Mac Sabbath brings its joke metal to San Antonio — and backs it up with musicianship

The pioneers of 'Drive Thru Metal' delivered an entertaining set of humor and nostalgia Sunday at the Paper Tiger.

click to enlarge Mac Sabbath manage to turn a goofy gimmick into an entertaining stage show. - Brianna Espinoza
Brianna Espinoza
Mac Sabbath manage to turn a goofy gimmick into an entertaining stage show.
What do Ronald McDonald, the Transformers and your dad have in common? Other than their ages, we mean. 

Here’s the answer: all their styles became part of an entertaining bill of rock, humor and nostalgia when Mac Sabbath, The Cybertronic Spree and Playboy Manbaby played the Paper Tiger on Sunday.

Playboy Manbaby set the tone for the night with its funky grooves and quirky interludes. Singer Robbie Pfeffer was dressed in his Sunday ’80s-dad best and did some that might get Mom in a frisky mood. The rest of the group packed serious punk punch, however. Trumpets and little guitar solos filled out songs about fascism, mundane life and telling your boss “fuck you.” 

Toward the end of the set, a rock-paper-scissors tournament broke out at the behest of Pfeffer, who jumped down into the audience to teach everyone how U.S democracy works.

Then it was time for the Autobots and Decepticons to unite in a mission to rock the Earth in the form of The Cybertronic Spree. Five foam-covered band members appeared on stage looking like replicas of your favorite Transformers, including Hot Rod, Arcee, Unicron, Shockwave and Quintesson. 

Dedicated to its craft through and through, the band performed both the Transformers and Mortal Kombat theme songs. Singer Arcee delivered high-powered vocals that somehow managed to sound like a mix of Pat Benatar and Judas Priest’s Rob Halford. Guitarist Unicron didn’t flub a note despite how big and cumbersome his costume appeared. While Playboy Manbaby was all about the ’80s visually, The Cybertronic Spree’s original songs delivered a classic ’80s-rock sound.

click to enlarge Check out that McDonald's logo-shaped bass. - Brianna Espinoza
Brianna Espinoza
Check out that McDonald's logo-shaped bass.

Finally, headliners Mac Sabbath — the self-described pioneers of “Drive Thru Metal” —  proved why they became an underground sensation after breaking onto the scene in 2014.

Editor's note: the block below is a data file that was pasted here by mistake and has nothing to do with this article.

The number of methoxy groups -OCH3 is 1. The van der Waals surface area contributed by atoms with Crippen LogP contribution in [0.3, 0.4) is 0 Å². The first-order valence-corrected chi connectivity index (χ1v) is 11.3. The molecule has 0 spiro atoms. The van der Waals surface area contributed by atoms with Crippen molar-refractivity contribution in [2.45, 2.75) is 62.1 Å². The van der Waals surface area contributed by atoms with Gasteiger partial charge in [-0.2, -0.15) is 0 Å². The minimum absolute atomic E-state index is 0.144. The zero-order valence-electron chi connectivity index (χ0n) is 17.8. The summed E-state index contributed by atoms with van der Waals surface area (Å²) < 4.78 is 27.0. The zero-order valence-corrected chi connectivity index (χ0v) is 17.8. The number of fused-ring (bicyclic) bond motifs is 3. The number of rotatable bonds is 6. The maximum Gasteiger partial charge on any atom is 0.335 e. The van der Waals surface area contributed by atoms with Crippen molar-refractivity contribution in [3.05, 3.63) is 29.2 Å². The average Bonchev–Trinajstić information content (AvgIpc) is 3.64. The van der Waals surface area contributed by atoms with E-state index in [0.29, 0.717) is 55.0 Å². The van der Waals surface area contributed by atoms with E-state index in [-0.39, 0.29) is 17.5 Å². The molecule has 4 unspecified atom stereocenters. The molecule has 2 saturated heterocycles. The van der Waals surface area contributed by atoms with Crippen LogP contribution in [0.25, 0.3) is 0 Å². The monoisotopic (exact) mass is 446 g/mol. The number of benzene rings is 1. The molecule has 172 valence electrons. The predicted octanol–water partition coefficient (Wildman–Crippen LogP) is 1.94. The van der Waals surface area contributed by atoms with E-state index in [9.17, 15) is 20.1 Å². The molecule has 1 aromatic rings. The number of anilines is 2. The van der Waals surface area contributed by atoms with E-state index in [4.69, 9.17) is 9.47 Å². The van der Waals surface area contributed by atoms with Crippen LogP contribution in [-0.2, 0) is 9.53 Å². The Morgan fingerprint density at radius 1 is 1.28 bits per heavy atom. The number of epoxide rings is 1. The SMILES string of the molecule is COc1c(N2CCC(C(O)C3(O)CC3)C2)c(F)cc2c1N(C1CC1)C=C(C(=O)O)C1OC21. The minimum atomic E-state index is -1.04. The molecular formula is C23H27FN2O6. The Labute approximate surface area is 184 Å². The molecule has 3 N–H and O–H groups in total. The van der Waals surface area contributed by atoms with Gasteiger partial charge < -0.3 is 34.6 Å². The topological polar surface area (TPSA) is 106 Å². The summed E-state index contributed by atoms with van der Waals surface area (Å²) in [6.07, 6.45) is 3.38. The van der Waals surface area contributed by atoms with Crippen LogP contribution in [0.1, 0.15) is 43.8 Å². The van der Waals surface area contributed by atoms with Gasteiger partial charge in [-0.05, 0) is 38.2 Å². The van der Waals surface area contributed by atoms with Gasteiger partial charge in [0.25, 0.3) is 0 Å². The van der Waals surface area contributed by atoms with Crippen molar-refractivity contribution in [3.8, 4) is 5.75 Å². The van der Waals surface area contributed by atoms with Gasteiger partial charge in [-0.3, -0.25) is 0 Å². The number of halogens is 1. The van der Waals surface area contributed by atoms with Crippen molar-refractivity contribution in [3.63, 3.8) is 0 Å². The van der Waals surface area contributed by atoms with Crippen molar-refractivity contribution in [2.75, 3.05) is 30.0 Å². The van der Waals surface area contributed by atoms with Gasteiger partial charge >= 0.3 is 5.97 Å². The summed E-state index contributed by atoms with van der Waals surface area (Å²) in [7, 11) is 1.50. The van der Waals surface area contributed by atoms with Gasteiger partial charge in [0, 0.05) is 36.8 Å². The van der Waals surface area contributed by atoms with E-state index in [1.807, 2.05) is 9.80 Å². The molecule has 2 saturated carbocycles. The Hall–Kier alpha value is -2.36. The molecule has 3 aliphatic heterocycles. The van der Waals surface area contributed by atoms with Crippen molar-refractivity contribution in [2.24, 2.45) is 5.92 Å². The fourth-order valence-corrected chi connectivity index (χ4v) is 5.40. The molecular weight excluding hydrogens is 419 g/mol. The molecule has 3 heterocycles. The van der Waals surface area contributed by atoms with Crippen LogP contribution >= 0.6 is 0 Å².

The McDonald’s-themed cover band not only pays tribute to iconic metal forefathers Black Sabbath but creates parodies by rewriting its lyrics. For example, Mac Sabbath reworks classic tracks such as “Sweet Leaf” and “Iron Man” into “Sweet Beef” and “Frying Pan, “respectively.” The latter even includes lyrics describing meat patties and other food items sizzling in a pan. Each musician in Mac Sabbath also is recognizable as a character from the old-school McDonaldland mythology — although their costumes and instruments are embellished with Black Sabbath-reminiscent elements. 

If the supersized serving of chunky riffs and fast food puns weren’t enough to keep the audience's attention Sunday night, vocalist Ronald Osbourne sprayed condiment bottles full of water on the crowd and chugged a full beer out of an extra-large fast food straw. 

For the end of Mac Sabbath’s set, the opening acts’ vocalists, Arcee and Hot Rod, came back onstage to join the headliner in a version of The Misfits’ “Halloween” with “schnitzel” added to the end of the holiday’s name. Go figure. 

Mac Sabbath are a band that draws audiences in with a joke, but ultimately has musicianship to make them stay. Costume and gimmicks aside, Grimalice has amazing skills at channeling Geezer Butler on his yellow, McDonald's logo-shaped bass.

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